This is Kyle Whittingham's third recruiting class at Utah, and while it's not the highest rated class he's put together since becoming the head coach with the Utes (that would go to last year's class), it doesn't mean the recruits aren't as good. Yet no one knows for sure how good this Utah class will turn out to be, especially since in the past undervalued Utah classes have proven to be far above their expected worth.
When recruiting at the non-BCS level, it's pretty clear national rankings have a minimal impact. And while it's always nice to use them as proof a program is heading in the right direction, the star system for non-BCS classes rarely tell the story. This is often the case because the non-BCS schools recruit the same talent as every other non-BCS school. More often than not, these kids aren't skilled enough to get a scholarship offer from big time BCS programs and though sometimes a program like Utah can win the recruiting war with bigger schools, this frequently proves to be an anomaly rather than a trend.
The Utes were rated by Rivals.com as having the 3rd best recruiting class in the Mountain West Conference. This has traditionally been where the Utes have fallen over the past few years and it's clear that hasn't hindered their ability to win in the Mountain West. The evidence here suggests that recruiting rankings are nothing more than a ploy to sell magazines and have little bearing on whether a team can and cannot compete. Case and point, San Diego State has put together some of the strongest recruiting classes in Mountain West history according to publications like Rivals and Scout, yet they haven't been able to translate those rankings into success on the football field. Last season San Diego State won only 3 games, down from 5 the year before. And they're the only Mountain West team that has yet to play in a bowl game since the conference formed in 1999. San Diego State also has 17 players in the NFL currently, compared to 16 for BYU and 18 for Utah. That talent hasn't been able to get them to a level where they are competing for a conference championship, or even a bowl game.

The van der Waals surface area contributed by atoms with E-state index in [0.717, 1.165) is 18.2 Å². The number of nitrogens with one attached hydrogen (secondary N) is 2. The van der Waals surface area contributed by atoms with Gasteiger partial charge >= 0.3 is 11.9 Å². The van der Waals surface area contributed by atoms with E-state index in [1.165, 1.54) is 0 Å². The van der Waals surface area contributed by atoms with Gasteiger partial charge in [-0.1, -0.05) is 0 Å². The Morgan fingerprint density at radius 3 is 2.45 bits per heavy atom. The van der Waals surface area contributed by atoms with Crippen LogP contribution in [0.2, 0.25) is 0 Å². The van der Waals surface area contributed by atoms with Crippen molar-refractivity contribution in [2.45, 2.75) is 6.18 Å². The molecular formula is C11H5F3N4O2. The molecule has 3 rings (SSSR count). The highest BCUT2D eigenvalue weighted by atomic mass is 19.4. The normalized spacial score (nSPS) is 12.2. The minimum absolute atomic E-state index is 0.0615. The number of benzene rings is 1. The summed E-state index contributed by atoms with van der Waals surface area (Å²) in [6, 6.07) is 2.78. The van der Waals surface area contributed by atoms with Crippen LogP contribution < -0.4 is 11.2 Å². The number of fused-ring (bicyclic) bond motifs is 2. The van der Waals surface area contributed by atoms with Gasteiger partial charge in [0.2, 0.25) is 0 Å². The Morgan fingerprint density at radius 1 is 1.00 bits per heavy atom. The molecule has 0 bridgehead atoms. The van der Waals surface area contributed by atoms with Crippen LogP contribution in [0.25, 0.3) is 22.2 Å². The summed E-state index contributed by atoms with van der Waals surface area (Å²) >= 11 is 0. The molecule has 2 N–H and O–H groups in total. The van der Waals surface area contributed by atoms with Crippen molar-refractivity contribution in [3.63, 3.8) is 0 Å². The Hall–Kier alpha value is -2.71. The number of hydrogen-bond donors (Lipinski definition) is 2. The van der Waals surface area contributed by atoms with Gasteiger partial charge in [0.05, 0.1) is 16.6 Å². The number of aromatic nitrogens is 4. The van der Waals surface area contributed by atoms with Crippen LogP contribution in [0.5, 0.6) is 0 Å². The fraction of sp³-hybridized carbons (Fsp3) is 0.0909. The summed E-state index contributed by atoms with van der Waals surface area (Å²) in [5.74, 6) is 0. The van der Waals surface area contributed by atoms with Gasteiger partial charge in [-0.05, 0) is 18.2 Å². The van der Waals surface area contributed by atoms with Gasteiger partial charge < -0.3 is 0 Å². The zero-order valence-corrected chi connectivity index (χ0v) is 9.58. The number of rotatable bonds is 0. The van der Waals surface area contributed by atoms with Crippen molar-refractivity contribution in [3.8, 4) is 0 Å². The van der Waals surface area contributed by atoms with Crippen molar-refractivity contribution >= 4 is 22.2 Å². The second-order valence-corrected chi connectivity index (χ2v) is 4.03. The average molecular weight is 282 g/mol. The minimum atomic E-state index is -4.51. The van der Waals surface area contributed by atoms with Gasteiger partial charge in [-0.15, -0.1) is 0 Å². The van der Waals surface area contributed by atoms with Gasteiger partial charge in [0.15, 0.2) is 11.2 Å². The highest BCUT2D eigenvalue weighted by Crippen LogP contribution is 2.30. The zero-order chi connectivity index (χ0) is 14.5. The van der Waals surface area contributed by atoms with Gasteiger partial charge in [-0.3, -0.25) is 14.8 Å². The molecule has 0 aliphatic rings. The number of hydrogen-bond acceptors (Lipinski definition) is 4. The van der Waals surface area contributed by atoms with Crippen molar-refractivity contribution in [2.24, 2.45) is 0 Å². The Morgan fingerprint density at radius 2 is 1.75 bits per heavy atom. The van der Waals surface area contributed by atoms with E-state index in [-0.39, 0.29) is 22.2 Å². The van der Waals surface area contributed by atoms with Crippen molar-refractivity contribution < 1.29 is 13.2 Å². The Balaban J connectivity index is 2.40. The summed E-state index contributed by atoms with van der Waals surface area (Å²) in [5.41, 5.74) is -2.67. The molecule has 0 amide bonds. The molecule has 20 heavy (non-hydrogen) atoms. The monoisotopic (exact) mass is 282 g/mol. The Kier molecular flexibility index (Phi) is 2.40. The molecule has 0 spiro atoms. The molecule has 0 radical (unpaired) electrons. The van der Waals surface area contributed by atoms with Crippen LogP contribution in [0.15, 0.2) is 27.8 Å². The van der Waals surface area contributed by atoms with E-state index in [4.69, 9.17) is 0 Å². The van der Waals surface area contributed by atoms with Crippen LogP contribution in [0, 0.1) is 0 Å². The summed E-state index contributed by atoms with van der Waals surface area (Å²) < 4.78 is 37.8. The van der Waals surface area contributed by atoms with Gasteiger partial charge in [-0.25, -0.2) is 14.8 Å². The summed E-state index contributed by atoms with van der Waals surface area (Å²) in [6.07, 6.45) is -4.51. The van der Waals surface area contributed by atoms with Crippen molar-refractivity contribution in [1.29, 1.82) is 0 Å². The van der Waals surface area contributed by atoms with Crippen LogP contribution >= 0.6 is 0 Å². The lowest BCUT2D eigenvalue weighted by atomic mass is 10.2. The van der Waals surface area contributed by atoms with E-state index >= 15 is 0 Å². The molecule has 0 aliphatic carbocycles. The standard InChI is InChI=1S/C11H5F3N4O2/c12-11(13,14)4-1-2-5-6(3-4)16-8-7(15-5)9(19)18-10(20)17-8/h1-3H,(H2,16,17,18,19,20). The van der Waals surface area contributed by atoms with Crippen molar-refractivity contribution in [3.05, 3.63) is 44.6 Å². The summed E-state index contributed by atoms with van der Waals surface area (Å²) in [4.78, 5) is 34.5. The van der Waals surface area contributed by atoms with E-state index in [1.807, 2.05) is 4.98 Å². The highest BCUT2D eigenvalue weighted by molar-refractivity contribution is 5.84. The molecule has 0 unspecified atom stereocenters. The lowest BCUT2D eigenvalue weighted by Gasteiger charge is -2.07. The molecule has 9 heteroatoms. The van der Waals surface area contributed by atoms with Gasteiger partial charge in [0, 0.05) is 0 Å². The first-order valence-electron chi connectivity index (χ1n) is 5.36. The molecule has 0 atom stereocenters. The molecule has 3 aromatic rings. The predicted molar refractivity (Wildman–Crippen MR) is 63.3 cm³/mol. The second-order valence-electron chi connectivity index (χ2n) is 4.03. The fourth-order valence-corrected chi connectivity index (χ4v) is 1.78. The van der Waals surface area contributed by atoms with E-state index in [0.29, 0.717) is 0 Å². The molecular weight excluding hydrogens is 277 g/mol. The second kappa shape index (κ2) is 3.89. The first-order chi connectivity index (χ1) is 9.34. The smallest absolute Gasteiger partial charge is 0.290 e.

San Diego State's dearth of success recently proves, or at least helps make the case, that recruiting numbers don't amount to a hill of beans when it's all said and done. A recruiting class is judged by their ability to succeed on the football field, not by how many stars they accumulate in February. On that level, Utah has succeeded and I think Kyle Whittingham will continue to take 2 and 3 star recruits and turn them into solid players worthy of playing in the NFL.
So how does this class rate? Well on the surface, as I said earlier, it doesn't appear to be the strongest class Whittingham has put together. However this could be by design rather than poor recruiting technique by the coaching staff. This seems logical, especially when you examine the class and the path Whittingham wants to take Utah football.